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House Republicans Who Demand Border Investigations Must Deal with a Challenging Political Environment

During a visit to El Paso, Texas, this week, Republican Leader Kevin McCarthy declared that House Republicans would look into the “collapse of our border.” Along with other Republican congressmen, he demanded the resignation of Alejandro Mayorkas, secretary of homeland security, for what McCarthy called his “dereliction of duty” in the management of southern border patrol.

But according to analysts, Republicans, who will soon control the House, won’t have much power to change our immigration laws significantly. Southwest border contacts increased from 1.7 million to 2.3 million in the most recent fiscal year. Additionally, this fiscal year’s encounter rate is higher than the previous year’s rate.

On Friday, May 20, 2022, Border Patrol agents in Eagle Pass, Texas, wait to process migrants who had crossed the Rio Grande into the country.  Since President Joe Biden took office, McCarthy claimed there have been 4 million illegal border crossings, and he added that if and when the pandemic-era Title 42 public health regulation is lifted, they are “bracing for a wave.”

The secretary of homeland security came under fire from McCarthy for claiming that the southern border is secure. We had a full day with border patrol officers. I questioned everyone I spoke to about how secure the border is. McCarthy claimed at a news conference on Tuesday that they laughed. They said that it is not. It is among the worst moments in this country’s history.

McCarthy that Mayorkas step down, expressing concern for probes and potential impeachment. McCarthy declared, “We will utilize the power of the purse and the power of the subpoena.” “Let me be clear: those liable for this catastrophe will face consequences.”

McCarthy’s press conference was referred to as “political theatre” by the University of California, Davis political science professor Brad Jones. Jones claimed that immigration is a “red meat issue” for the Republican base, and this was probably done to increase support for McCarthy’s attempt to succeed Pelosi as the next Speaker of the House.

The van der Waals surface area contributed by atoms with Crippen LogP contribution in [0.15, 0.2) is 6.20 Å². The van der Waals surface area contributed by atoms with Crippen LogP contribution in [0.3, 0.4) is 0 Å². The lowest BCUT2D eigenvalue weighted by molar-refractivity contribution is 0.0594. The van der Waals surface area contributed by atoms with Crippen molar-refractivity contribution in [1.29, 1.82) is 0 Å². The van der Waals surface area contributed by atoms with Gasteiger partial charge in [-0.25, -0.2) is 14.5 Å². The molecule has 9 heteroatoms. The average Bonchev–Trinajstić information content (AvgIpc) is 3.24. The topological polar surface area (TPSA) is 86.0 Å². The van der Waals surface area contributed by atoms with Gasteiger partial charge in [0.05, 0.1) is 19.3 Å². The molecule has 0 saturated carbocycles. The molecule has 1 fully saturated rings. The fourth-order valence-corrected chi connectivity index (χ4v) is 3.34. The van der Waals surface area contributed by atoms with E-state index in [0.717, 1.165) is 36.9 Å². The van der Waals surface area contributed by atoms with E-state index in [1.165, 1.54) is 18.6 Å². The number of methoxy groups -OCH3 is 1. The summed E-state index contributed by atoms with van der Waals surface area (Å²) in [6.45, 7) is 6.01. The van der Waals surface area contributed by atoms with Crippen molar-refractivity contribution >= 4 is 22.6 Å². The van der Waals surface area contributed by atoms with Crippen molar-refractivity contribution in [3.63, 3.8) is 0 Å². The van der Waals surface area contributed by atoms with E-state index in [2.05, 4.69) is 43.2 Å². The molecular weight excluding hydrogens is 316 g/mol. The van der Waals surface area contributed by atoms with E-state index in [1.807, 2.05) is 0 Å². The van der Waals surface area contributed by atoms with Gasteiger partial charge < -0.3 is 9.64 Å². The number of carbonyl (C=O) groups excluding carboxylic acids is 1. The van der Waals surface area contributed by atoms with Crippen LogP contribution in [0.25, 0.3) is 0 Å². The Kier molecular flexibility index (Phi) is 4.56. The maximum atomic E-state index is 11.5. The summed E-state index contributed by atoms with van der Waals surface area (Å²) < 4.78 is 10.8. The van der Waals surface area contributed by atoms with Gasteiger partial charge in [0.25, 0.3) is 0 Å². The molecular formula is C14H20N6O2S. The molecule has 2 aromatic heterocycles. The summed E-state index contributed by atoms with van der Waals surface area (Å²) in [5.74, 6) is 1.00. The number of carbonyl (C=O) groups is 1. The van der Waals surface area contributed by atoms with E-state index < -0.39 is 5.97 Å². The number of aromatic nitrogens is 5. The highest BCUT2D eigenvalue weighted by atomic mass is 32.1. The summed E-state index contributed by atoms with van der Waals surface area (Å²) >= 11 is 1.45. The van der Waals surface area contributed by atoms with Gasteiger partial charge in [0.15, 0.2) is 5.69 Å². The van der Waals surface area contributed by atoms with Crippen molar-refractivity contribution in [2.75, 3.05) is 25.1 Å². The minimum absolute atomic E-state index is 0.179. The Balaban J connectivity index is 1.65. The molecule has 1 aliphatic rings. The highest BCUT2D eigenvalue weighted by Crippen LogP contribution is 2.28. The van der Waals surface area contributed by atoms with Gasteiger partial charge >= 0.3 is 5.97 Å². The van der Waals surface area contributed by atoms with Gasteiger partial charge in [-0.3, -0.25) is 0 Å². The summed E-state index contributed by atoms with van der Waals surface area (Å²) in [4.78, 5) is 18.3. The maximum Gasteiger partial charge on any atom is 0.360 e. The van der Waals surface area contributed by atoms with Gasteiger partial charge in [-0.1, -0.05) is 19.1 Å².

Additionally, Republicans in the House will only have a slight majority and will still have to contend with a Senate that is controlled by Democrats. According to John Hudak of the Brookings Institution via email, it is unlikely that legislation to address border enforcement or policy will be produced once the House is under Republican control. Hudak is a senior fellow in governance studies and the Center for Effective Public Management’s deputy director.

It’s “extremely doubtful” that a Republican-controlled House would draught legislation that the Democratic-controlled Senate would approve, he said. “Broad-scale reform around (immigration) is practically unattainable,” the author writes. “There may be opportunities to find minor increases in money for some isolated programs in some spending bills.”

According to Ernesto Castaneda, head of the Immigration Lab at American University, Mayorkas is unlikely to retire and shouldn’t either. Castaneda stated through email that there was no foundation for impeachment as well. The Republicans can convene hearings and subpoena Mayorkas to testify since they hold the majority in the House of Representatives. To attempt to portray a fictitious border crisis, which does not exist, would be a biased performance.

Castaneda claimed it is false to claim that historical levels of illegal immigration have been attained based solely on the government’s reported encounter figures at the border. He pointed out that since reporting total interactions is a recent practice following the pandemic, it is impossible to make an accurate comparison with pre-pandemic figures.

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He said, “There are apples and oranges.” Castaneda stated that bipartisan immigration reform would be a desirable development. On this matter, though, Jones believes that bipartisan agreement is unlikely. According to Jones, neither party is prepared to accept the underlying causes of the issues or work toward serious immigration policy reform.

As many Americans have expressed support for what Jones called more inviting immigration policies, such as paths to citizenship and guest worker programs, McCarthy and his colleagues, according to Jones, need to exercise caution in how they handle border enforcement.

According to the Pew Research Center, about 75% of Americans believe that tightening border security is essential to reducing unauthorized crossings, and 60% are in favor of creating a pathway for unauthorized immigrants to remain in the country lawfully.

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